For science and technology workers, bilingual skills are in big demand. Industry magazine Chemical and Engineering News quotes both employers and students delivering the same message: bilingual skills open doors. From chemical engineers to data scientists to software engineers, people who add English to the mix are able to leverage technical skills in a global way. IT support workers face the same requirement — businesses want to hire bilingual workers.
The Challenge for Monolingual Japanese Staff
One recruiting agency notes the difficulty, even in Tokyo, of hiring Japanese staff proficient in the English language for companies that do business internationally. It’s not just a question of having a “book knowledge” of English, it’s the ability to communicate clearly and correctly in English that makes the difference.
While some IT support jobs are with smaller companies where a monolingual worker is sufficient, Japanese-only workers still find themselves limited by the inability to participate in the global IT community, where English is the dominant language. IT support professionals find that a second language allows them to support visiting workers from a variety of countries, such as French-speaking workers from Africa and Europe who invariably adopt English as the lingua franca.
Software as a Service (SaaS) provider Zendesk writes about global IT support and the challenges language introduces. Zendesk also notes that being able to find common ground makes a big difference in the goodwill sustained by support personnel.
IT support workers in multinational companies need a common language just to talk to each other around the globe. Videoconference-based training allows workers to share knowledge with each other on a regular basis, helping to promote company policies and procedures and letting everyone get up to speed on new technologies. Bilingual workers can join in more quickly and effectively.
For companies where company-wide or industry-wide communication is required, bilingual IT support personnel can bridge the gap. They can also act as company ambassadors at conferences and trade shows and in training programs. Anywhere that a diverse group of people come together to pursue technical goals, bilingual IT support personnel provide the bridge that ensures everyone’s technology needs are met.
The Challenge for Monolingual English Speakers
Looking at the issue from the other side, we can see how monolingual English speakers may not be a good IT support fit at domestic Japanese companies. English is the world’s common language in the world of technology, but Japan still lags behind regional rivals Korea and China when it comes to English language proficiency. The majority of support-seeking end users will require guidance in Japanese.
In many cases, Japanese language fluency alone is not enough. IT workers must have some understanding of Japanese business etiquette in order to make a better impression when on service calls to Japanese-speaking clients. They need to appreciate the importance of context and formality when dealing with Japanese customers. Otherwise, they may offend their end-users without even realising it. An English speaker with an intimate knowledge of both Japanese language and culture will be more aware of communication cues and potential pitfalls.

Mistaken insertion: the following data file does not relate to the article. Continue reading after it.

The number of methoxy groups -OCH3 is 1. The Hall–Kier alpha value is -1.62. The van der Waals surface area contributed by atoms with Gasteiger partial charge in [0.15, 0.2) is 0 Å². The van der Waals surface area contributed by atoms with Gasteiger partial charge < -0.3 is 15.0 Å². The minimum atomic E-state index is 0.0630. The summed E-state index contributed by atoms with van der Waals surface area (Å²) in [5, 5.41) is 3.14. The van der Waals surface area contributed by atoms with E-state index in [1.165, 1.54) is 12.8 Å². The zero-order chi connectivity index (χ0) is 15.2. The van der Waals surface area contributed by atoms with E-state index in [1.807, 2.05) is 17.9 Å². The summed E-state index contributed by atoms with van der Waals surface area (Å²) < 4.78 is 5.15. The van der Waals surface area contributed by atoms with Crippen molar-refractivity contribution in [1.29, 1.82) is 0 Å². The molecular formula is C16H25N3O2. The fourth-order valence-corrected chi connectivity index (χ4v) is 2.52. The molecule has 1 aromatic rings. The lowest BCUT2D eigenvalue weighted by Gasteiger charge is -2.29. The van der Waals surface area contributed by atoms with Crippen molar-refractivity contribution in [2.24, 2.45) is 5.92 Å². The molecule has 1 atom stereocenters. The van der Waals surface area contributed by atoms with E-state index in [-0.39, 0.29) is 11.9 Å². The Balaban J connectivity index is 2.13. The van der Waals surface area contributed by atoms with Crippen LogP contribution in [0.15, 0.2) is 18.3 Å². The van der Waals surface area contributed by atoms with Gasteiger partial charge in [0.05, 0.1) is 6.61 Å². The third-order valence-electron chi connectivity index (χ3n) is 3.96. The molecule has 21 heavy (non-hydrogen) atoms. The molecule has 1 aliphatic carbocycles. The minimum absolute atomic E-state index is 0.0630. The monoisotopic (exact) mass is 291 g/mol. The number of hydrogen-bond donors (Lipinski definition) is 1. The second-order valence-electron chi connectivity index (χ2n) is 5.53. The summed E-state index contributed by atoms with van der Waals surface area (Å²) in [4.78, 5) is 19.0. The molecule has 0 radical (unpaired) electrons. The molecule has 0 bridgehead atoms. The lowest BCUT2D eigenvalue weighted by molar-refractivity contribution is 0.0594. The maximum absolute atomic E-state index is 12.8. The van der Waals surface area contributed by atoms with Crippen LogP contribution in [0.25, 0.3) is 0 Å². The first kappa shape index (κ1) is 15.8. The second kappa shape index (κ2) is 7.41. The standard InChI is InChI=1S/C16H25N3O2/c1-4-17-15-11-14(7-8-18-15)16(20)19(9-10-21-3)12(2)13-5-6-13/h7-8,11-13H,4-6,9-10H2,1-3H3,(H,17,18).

Bilingual IT support personnel make it easier for non-Japanese companies to provide support to the Japanese market. Basic tier 1 support can be handled by Japanese-only representatives in a local team, and perhaps even tier 2 issues can be scripted and handled locally, but it is likely that advanced tier 3 issues are going to involve someone with more intimate knowledge of the product who does not speak enough Japanese to discuss the situation well with the customer.
Truly Bilingual IT Support Talent in Japan – An Increasingly Valuable Asset
As the Japan Times notes, there is a dire shortage of IT-related engineers in the Land of the Rising Sun. Companies such as Mercari and Line have dropped their Japanese language requirement for new hires, as they look abroad to find the profile of candidate they need. However, this is a luxury that the majority of businesses simply cannot afford. The average SME, for example, does not have the network or resources to hunt for staff abroad. Further, they may not have the budget to increase headcount by hiring interpreters – as Mercari does – to act as a go-between staff, management and users. In this sense, businesses operating in Japan essentially get a two for the price of one deal by hiring a reliable bilingual speaker from the get-go. Bilingual staff also tend to be exposed to a broader source of information on bug fix and troubleshooting than their monolingual counterparts. With this broader skill set comes a versatility which should not be overlooked.
Reality at Present
The inability of an IT support professional to speak the user’s language can lead to crossed wires and unnecessary frustration for both parties. In order to provide the very best IT support, it is in many cases a basic requirement for IT professionals in Japan to be a master of both Japanese and English.
In a globalised Japan, technical and people skills are no longer enough in IT. With leading companies such as Rakuten setting an example by pushing English as the language of day to day business in their Japan offices, there may come a time when bilingual is the new norm in Japan. Until then, bilingual IT support staff, whether they be Japanese nationals or foreigners, have linguistic skills that will continue to set them apart.